BOSTON -- So maybe it never comes to this, Tommy Hottovy walking into the Red Sox clubhouse with what catcher Jarrod Saltalamacchia called one of the biggest smiles he has ever seen, then jogging from the bullpen to the mound for his big-league debut Friday night, if Tom and Linda Hottovy had not been there the traumatic day he vowed he would never pitch again.
This was back home in Parkville, Mo., just north of Kansas City. Tommy Hottovy was 6 at the time, pitching in a kids’ game. He hit one batter with a pitch, then the next one, too, and then he was crying. The coach came to the mound to ask what was wrong.
“I know how much that hurts,’’ the inconsolable child said. “I don’t want to pitch anymore because I hurt them.’’
Linda Hottovy is smiling broadly as she tells the story. “All the way driving home,’’ she said, “I remember him crying, ‘I’ll never pitch again.’ ’’
The moment passed. Tommy Hottovy got back on the mound and has refused to abandon it ever since, through parts of six seasons stuck in Double-A and a year’s absence from the game brought on by Tommy John elbow reconstruction surgery.
Was there ever a time he lost hope?
“Not Tommy Hottovy,’’ Linda Hottovy said.
“He’s never been a quitter,’’ Tom Hottovy Sr. said. “I had a feeling this year something was going to click, I really did. Just his dedication.’’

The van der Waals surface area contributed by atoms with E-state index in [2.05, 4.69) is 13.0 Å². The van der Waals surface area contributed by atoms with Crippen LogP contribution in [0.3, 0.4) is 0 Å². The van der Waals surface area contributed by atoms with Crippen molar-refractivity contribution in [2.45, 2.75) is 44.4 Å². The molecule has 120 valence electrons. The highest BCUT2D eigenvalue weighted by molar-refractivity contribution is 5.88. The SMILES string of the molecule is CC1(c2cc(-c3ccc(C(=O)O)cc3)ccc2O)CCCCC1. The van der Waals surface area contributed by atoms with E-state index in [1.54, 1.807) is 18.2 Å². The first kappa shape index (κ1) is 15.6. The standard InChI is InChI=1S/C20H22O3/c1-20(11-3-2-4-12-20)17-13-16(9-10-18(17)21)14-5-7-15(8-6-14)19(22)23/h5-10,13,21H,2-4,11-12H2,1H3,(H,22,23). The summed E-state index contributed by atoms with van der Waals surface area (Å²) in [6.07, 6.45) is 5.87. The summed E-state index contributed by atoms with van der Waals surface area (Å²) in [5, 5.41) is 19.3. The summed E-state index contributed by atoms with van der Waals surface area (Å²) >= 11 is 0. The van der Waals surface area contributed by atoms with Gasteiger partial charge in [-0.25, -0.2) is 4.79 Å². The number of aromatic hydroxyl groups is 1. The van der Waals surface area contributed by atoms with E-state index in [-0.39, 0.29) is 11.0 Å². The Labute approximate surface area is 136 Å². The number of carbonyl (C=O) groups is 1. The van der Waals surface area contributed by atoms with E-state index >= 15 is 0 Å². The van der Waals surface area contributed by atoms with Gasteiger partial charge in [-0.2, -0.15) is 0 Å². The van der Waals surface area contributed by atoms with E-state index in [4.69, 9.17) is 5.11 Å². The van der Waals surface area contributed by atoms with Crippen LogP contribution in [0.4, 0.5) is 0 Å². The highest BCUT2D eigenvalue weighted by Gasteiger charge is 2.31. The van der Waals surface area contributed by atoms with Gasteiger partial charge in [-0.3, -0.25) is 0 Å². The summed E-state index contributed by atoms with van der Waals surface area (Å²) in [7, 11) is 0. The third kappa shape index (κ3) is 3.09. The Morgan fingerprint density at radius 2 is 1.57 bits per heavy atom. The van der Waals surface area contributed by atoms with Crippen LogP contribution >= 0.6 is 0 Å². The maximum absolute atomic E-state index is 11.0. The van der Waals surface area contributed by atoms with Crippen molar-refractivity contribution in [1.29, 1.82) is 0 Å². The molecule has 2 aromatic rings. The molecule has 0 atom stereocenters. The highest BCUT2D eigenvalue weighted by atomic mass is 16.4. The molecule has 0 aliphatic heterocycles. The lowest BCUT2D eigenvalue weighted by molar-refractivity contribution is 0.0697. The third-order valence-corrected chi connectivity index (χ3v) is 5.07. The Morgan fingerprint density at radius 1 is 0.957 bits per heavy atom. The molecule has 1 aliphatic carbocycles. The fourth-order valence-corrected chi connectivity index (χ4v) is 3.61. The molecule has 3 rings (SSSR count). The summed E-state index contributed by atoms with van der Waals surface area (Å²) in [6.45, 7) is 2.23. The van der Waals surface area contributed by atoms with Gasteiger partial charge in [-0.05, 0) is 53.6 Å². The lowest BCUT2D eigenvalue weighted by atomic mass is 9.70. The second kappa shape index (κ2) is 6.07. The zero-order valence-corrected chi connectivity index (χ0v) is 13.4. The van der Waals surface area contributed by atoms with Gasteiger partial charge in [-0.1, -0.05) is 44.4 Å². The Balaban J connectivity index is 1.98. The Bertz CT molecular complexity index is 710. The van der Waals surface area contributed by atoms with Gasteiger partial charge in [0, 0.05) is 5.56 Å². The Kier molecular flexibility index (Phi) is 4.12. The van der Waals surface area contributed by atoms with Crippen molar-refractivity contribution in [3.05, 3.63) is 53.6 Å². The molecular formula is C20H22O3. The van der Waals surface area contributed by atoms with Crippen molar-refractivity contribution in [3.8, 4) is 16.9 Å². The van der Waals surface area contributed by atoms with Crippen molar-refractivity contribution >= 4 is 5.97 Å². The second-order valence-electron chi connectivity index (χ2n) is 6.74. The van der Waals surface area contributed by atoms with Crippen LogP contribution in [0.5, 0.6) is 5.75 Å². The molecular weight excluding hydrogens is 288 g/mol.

And then on Thursday night, the phone call came, his son on the other end of the line, asking, “Hey Dad, what are you doing for the weekend?’’
Tom Hottovy Sr.’s first thought was for his daughter-in-law, Andrea, 34 weeks pregnant with the couple’s child. He thought that maybe she needed some help.
But then his son broke the news: He had been called up to the big leagues, an impossible ascent for a guy who came to spring training without a spot on the 40-man roster, without even an invitation to big-league camp.
That touched off a mad scramble in Parkville. The Red Sox, in one of those acts of generosity that sets them apart from many teams, arranged for plane tickets and a hotel room for Tom and Linda. Two of their other children, Tim and Nicole, both younger than Tommy, also came, as did a small group of friends, including his high school coaches, Steve McDaniel and Dave Baker.
Other friends organized parties back home to watch the game on TV at a local sports bar and pizza pub, “with fireworks and horns,’’ Linda said. Andrea Hottovy, too close to the end of her term to travel, joined one of the gatherings, but was on the phone with Linda when the bullpen door opened in the sixth inning and Hottovy, No. 68 in your program, made his way toward the mound.
“I’m just going to try and soak it up,’’ he had said before the game. “Take a mental picture of where I’m at, then clear it and get to work.’’
Hottovy, a sidearming left-hander, was facing the left-handed-hitting David DeJesus, with Coco Crisp on first base. On Hottovy’s first pitch, Crisp stole second, now in scoring position to extend Oakland’s lead to two runs. But Hottovy induced DeJesus to ground to Dustin Pedroia. The inning was over, and so was his first taste of the big leagues.
Afterward, he stood just outside of the Sox clubhouse, posing for pictures with his family and friends. One more sister, Holly, was due to arrive on Saturday.
And how nervous had he been?
“We just asked,’’ Linda Hottovy said. “He was fine when he threw his first pitch. But when he turned around and saw all those people, he was like, ‘Oh my gosh.’ ’’
But on this night, this was the last thing Tommy Hottovy saw as he came off the mound: All those people cheering.